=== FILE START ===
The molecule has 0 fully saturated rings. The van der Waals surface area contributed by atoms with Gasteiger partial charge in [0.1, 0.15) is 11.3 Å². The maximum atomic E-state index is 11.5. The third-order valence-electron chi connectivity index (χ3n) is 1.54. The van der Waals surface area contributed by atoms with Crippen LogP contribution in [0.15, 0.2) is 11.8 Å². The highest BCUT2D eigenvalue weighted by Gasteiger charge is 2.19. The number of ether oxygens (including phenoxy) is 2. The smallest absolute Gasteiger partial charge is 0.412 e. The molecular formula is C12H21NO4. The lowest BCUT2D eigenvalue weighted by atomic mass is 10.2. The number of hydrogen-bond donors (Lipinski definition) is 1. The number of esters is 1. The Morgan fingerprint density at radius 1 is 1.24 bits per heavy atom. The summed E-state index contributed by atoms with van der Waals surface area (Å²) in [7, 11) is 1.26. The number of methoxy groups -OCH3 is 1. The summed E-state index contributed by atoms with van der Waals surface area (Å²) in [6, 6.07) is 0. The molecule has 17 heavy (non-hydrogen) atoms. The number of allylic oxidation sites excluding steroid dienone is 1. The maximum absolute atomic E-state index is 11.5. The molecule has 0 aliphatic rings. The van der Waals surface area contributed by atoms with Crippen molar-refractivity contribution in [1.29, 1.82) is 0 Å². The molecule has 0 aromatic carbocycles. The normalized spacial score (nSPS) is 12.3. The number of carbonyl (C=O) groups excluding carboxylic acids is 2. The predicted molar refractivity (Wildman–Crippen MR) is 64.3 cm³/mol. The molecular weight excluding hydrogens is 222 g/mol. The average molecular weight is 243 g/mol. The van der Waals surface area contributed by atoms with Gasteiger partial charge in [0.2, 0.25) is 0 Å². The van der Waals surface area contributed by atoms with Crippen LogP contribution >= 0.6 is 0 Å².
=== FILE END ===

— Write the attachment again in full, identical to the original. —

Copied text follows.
The molecule has 0 fully saturated rings. The van der Waals surface area contributed by atoms with Gasteiger partial charge in [0.1, 0.15) is 11.3 Å². The maximum atomic E-state index is 11.5. The third-order valence-electron chi connectivity index (χ3n) is 1.54. The van der Waals surface area contributed by atoms with Crippen LogP contribution in [0.15, 0.2) is 11.8 Å². The highest BCUT2D eigenvalue weighted by Gasteiger charge is 2.19. The number of ether oxygens (including phenoxy) is 2. The smallest absolute Gasteiger partial charge is 0.412 e. The molecular formula is C12H21NO4. The lowest BCUT2D eigenvalue weighted by atomic mass is 10.2. The number of hydrogen-bond donors (Lipinski definition) is 1. The number of esters is 1. The Morgan fingerprint density at radius 1 is 1.24 bits per heavy atom. The summed E-state index contributed by atoms with van der Waals surface area (Å²) in [7, 11) is 1.26. The number of methoxy groups -OCH3 is 1. The summed E-state index contributed by atoms with van der Waals surface area (Å²) in [6, 6.07) is 0. The molecule has 17 heavy (non-hydrogen) atoms. The number of allylic oxidation sites excluding steroid dienone is 1. The maximum absolute atomic E-state index is 11.5. The molecule has 0 aliphatic rings. The van der Waals surface area contributed by atoms with Crippen molar-refractivity contribution in [1.29, 1.82) is 0 Å². The molecule has 0 aromatic carbocycles. The normalized spacial score (nSPS) is 12.3. The number of carbonyl (C=O) groups excluding carboxylic acids is 2. The predicted molar refractivity (Wildman–Crippen MR) is 64.3 cm³/mol. The molecular weight excluding hydrogens is 222 g/mol. The average molecular weight is 243 g/mol. The van der Waals surface area contributed by atoms with Gasteiger partial charge in [0.2, 0.25) is 0 Å². The van der Waals surface area contributed by atoms with Crippen LogP contribution >= 0.6 is 0 Å².